This weekend 130 UC Berkeley students enjoyed the opening weekend of internationally recognized artist Isaac Julien’s video installations at Fort Mason Center for Art & Culture and at San Francisco Art Institute. Students explored San Francisco’s newest art compound and saw a range of exciting installations. KAPITAL documents the public discussion “Choreographing Capital,” which was held at London’s Hayward Gallery between the artist, social theorist David Harvey, and an audience of academic luminaries such as Irit Rogoff, Paul Gilroy and the late Stuart Hall. The most ambitious new work, PLAYTIME, is a seven-channel video installation that tracks the effects of global capital on different region of the world; it features a cast of international film stars including James Franco, Maggie Cheung, and Mercedes Cabral. Students were thrilled by the event—“this is even more amazing than I thought it would be,” said one student of PLAYTIME; “how does Isaac Julien think with seven screens?" Aligning with Berkeley Arts + Design’s efforts to offer arts access to students, the exhibition and round-trip transportation to the exhibition were complimentary thanks to a generous donation from Cal alum and Cal parents, Pamela and Richard Kramlich. “I’m just really happy to be here right now," said another student of the Fort Mason art compound, "this is the best study break ever.” The visit to the exhibition followed Isaac Julien's talk with Judith Butler and screening of Franz Fanon: Black Skin, White Mask at UC Berkeley last Monday as part of the Arts + Design Mondays @ BAMPFA's free public lecture series Public (Re)Assembly.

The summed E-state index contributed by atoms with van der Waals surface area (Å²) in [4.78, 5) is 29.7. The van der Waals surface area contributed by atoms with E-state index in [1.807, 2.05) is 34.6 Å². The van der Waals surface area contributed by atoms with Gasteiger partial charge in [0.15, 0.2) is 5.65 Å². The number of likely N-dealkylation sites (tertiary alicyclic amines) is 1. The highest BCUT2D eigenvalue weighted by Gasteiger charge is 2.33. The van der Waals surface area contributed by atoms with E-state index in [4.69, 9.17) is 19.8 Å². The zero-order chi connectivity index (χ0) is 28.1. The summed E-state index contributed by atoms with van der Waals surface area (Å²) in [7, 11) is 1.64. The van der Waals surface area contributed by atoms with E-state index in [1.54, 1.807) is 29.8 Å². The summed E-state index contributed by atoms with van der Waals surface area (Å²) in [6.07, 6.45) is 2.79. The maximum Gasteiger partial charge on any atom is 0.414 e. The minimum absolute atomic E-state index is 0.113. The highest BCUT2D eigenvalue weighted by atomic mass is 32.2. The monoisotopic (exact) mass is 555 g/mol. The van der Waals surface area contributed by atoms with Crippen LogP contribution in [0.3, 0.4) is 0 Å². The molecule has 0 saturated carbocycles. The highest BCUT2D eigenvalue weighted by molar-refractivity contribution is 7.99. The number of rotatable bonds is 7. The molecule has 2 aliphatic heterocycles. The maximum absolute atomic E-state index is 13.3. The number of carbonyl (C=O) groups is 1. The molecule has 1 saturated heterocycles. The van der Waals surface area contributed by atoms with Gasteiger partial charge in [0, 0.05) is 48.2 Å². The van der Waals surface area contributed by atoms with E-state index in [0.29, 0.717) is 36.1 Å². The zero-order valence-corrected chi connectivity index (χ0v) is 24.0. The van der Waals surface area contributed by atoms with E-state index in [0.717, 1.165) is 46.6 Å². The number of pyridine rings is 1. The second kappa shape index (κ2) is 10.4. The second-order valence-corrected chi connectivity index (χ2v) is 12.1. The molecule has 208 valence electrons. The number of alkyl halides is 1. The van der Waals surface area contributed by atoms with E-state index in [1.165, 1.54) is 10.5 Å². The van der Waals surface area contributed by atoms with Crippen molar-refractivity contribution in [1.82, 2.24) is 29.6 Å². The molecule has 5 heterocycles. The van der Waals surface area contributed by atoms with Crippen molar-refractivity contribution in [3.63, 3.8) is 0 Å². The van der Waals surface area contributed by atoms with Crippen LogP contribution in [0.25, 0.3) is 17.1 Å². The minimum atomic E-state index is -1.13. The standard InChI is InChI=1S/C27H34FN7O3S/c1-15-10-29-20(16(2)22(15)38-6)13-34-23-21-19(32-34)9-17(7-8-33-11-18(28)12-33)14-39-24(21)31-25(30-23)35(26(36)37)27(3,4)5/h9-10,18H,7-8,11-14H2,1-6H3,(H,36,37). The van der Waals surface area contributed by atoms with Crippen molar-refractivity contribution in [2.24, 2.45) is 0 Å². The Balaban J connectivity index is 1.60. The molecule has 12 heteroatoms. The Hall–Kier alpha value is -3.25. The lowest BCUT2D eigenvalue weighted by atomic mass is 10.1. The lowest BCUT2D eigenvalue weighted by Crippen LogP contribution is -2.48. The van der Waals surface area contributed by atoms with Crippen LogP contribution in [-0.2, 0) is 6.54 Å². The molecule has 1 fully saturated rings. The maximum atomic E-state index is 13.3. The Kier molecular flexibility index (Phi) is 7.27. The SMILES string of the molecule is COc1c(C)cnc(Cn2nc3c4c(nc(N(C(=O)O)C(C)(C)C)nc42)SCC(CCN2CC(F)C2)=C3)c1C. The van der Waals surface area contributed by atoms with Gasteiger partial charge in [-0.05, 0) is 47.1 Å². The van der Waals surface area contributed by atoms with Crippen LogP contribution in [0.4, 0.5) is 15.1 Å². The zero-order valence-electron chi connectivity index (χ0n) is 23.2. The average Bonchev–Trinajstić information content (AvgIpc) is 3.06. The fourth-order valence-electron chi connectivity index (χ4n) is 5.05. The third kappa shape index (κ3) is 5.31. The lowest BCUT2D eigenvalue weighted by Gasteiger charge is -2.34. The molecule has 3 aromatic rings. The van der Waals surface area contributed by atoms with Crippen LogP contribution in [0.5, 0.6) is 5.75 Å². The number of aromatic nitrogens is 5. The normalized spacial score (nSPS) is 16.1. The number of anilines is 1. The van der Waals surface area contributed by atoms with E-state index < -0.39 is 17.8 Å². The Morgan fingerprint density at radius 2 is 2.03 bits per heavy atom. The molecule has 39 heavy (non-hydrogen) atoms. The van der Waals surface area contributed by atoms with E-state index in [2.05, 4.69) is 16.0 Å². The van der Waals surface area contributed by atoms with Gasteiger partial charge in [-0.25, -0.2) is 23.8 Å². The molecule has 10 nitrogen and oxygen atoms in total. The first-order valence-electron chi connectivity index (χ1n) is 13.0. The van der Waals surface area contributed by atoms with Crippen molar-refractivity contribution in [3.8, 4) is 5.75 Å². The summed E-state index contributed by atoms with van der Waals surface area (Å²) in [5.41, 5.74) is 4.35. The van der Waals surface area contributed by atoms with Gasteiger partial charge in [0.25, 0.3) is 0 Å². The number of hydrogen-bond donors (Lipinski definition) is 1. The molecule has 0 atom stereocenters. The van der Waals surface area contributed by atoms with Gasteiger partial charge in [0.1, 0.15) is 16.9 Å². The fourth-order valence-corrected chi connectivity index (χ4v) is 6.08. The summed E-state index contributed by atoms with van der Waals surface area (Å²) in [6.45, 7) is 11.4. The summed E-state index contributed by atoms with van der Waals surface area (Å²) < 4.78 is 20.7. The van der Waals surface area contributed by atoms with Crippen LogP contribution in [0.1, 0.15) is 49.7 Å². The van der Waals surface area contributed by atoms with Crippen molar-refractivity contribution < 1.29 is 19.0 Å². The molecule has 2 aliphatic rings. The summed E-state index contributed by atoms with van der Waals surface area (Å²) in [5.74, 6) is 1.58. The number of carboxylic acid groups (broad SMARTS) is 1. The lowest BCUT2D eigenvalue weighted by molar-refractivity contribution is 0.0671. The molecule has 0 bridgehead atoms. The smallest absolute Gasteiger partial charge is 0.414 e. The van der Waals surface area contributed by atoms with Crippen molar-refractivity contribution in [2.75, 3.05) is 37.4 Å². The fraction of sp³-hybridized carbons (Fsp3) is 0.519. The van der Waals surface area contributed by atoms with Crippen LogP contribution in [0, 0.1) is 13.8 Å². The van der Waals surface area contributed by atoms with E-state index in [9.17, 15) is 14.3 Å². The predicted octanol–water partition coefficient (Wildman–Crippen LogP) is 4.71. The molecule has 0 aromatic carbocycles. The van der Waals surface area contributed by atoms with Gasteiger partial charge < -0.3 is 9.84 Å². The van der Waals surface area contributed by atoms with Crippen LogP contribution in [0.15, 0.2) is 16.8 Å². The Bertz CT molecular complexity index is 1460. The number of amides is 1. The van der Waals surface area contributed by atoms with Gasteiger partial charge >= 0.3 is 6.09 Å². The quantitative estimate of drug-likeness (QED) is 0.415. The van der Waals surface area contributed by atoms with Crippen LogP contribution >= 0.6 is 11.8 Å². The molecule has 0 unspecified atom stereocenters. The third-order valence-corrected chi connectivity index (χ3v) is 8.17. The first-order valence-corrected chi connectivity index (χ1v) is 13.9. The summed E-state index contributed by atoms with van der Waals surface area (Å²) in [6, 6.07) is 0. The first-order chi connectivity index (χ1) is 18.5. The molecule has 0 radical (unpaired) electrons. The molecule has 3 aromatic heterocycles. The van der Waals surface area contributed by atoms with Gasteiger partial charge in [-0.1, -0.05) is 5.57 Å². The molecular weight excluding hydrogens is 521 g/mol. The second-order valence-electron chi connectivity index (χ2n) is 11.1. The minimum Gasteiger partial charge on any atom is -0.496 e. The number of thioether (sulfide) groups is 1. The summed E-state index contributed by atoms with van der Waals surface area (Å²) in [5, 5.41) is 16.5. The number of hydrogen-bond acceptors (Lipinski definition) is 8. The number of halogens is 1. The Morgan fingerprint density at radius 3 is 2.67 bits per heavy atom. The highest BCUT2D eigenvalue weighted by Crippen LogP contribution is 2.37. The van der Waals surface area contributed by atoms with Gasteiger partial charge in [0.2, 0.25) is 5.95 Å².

In addition to having free access to the exhibition, students were amongst the first to test out a model of the new UC Berkeley Digital Arts Engagement Platform, a mobile application and game that is currently being designed and developed by a team of Masters of Engineering students from the Fung Institute For Engineering Leadership. Attendees were offered round trip transportation to the exhibition and were encouraged to invite friends to the experience; the engagement platform seeks to encourage more participation in the arts at Berkeley. During the research and design phase of the application, the engineering team found that some Berkeley students were hesitant to go to arts events alone. The trip to see PLAYTIME and the engagement platform were designed to promote group attendance and participation. With attendance reaching 130 students over the two-day-trip period, the engagement and accessibility model worked, exceeding the group's expectations. More opportunities for arts access and digital engagement are being planned for Spring 2018.